GOVERNMENT PROMOTES THE USE OF MATERIAL PASSPORTS THROUGH TAX BENEFITS

For investors who particularly would like to invest in environmentally friendly technologies, the Dutch Government has implemented two tax measures: the MIA (environmental investment rebate) and the Vamil (arbitrary depreciation of environmental investments). The 2019 Environment list contains approximately 290 types of investments (i.e. corporate resources) that would qualify for these tax benefits, one of which the material passport. This document contains information about all the construction materials in a building and provides insight into the degree to which those could be reused.

INVESTMENT MEASURES

The Ministry of Infrastructure and Water Management (IenW) and the Ministry of Finance, jointly, have set up two investment measures that make investments in environmentally friendly corporate resources even more attractive: the MIA (environmental investment rebate) and the Vamil (arbitrary depreciation of environmental investments). Under the MIA, entrepreneurs benefit from investment deductions of up to 36% of the investment amount, in addition to the already existing deductions. Under the Vamil, as much as 75% of investment costs can be amortised.

ENVIRONMENT LIST 2019

The State Secretary for Infrastructure and Water Management has included all environmentally friendly investments that are eligible for the MIA and Vamil in the 2019 Environment list. These types of investments, often, go beyond the minimal legal requirements. Particularly for entrepreneurs investing in circular practices, this list offers many new possibilities, such as the material passport.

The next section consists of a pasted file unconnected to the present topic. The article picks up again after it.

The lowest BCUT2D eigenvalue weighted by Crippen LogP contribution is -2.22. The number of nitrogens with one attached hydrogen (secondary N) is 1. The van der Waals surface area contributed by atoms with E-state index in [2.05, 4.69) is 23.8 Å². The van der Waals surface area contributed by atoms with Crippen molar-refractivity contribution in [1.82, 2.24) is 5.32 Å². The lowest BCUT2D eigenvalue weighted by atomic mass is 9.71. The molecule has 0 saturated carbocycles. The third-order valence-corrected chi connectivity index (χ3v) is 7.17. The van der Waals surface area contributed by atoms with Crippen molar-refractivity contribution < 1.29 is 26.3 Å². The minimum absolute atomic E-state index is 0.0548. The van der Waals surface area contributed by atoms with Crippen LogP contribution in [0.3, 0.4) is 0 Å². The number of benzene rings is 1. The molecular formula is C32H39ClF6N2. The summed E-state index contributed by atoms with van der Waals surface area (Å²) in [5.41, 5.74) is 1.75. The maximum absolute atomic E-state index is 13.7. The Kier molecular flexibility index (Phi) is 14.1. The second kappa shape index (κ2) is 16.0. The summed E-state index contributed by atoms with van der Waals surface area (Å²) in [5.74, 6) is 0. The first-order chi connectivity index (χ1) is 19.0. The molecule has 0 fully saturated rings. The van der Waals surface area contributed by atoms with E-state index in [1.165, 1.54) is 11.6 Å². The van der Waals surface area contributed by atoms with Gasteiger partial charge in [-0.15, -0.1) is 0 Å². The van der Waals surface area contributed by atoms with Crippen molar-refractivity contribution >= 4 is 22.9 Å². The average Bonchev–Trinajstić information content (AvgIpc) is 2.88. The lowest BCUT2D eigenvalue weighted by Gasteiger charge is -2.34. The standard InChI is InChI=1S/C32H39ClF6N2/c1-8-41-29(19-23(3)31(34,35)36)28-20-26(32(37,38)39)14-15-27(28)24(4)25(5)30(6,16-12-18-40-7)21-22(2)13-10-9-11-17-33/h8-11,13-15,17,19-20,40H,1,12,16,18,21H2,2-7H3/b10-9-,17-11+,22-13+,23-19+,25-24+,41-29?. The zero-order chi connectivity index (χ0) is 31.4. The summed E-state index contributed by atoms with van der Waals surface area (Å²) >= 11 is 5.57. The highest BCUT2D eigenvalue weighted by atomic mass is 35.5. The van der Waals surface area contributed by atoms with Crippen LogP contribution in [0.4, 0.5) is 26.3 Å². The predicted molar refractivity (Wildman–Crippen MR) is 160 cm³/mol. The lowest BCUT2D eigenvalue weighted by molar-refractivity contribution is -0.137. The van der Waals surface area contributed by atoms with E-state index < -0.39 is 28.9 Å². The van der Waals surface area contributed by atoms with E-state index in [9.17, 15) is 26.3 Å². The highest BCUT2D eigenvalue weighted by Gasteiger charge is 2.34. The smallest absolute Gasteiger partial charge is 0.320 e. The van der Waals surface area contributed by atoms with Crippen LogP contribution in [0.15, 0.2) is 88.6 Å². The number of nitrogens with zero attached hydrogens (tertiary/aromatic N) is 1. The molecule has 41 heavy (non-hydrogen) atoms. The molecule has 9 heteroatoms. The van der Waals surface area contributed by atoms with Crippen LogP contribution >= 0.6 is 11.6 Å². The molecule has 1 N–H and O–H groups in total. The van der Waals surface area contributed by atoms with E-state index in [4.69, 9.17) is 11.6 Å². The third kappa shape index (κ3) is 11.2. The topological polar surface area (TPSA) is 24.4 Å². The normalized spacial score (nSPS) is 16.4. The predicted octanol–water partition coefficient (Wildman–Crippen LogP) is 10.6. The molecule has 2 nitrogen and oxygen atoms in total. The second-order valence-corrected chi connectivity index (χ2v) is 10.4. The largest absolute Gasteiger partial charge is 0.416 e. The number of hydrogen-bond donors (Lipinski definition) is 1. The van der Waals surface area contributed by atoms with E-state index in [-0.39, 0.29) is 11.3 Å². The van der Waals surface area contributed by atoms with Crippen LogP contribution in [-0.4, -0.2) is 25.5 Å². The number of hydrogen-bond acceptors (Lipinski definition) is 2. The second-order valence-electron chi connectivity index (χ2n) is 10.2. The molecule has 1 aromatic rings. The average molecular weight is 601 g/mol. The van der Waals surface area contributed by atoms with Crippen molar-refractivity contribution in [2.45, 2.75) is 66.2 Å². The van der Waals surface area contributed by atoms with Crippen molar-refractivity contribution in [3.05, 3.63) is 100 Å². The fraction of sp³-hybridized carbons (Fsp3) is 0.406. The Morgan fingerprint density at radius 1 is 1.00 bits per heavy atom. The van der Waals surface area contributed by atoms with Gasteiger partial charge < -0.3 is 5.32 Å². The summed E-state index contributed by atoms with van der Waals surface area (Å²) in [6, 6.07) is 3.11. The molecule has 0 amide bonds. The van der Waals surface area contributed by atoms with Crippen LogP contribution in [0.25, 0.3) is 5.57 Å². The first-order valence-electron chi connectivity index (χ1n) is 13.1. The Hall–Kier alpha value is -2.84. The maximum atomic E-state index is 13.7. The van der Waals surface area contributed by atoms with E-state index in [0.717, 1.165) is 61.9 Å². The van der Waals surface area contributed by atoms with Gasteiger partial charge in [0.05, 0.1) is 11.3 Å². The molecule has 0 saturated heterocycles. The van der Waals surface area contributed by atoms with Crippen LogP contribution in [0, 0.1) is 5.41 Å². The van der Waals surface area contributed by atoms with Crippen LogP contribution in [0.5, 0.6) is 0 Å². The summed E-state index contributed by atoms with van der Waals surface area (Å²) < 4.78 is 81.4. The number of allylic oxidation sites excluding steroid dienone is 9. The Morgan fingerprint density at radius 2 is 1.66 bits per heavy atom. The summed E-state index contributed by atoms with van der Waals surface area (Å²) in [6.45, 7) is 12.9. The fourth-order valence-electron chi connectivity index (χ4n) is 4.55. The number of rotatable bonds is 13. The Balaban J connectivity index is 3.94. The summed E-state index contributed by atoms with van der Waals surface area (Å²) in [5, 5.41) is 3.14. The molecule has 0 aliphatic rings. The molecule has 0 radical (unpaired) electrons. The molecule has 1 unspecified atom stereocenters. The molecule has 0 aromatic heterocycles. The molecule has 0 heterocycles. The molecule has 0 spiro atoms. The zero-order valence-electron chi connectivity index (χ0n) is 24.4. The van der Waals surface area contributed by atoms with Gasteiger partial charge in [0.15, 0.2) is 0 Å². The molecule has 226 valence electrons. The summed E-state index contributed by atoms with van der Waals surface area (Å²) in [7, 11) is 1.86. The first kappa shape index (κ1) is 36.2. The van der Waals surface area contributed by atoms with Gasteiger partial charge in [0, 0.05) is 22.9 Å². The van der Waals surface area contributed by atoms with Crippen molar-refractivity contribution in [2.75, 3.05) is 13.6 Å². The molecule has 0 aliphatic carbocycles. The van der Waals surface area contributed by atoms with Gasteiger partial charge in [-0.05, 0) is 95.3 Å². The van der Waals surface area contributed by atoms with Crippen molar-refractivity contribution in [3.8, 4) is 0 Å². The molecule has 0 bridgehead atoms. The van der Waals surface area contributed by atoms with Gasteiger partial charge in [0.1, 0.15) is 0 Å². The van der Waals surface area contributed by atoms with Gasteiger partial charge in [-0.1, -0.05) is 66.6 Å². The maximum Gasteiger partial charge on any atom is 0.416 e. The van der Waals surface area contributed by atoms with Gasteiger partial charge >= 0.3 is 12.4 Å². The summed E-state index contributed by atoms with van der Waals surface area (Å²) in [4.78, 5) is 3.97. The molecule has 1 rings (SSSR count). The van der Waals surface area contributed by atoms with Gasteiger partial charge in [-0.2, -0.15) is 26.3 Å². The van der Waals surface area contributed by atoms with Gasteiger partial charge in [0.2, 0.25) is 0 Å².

MATERIAL PASSPORT

The material passport as referred to by the government is a secure, web-based document that must contain all of a building’s elements and components, and provides insight into disassembly options and toxicity of materials.

All users of Madaster can generate a secure, web-based material passport for their buildings. A material passport contains information about the quality and origins of materials, the disassembly options for the various products and their current location. In addition, circular and financial information flows are linked, thus revealing the historical, current and future value of all of the materials, products and elements, the value of the building itself and of all of these combined. Currently, the material passport is being organised to also include additional information about the materials used, such as toxicity. This makes these materials easier to recover and reuse, in cases of renovation and restoration. Buildings, thus, become documented ‘storage units’ of materials.

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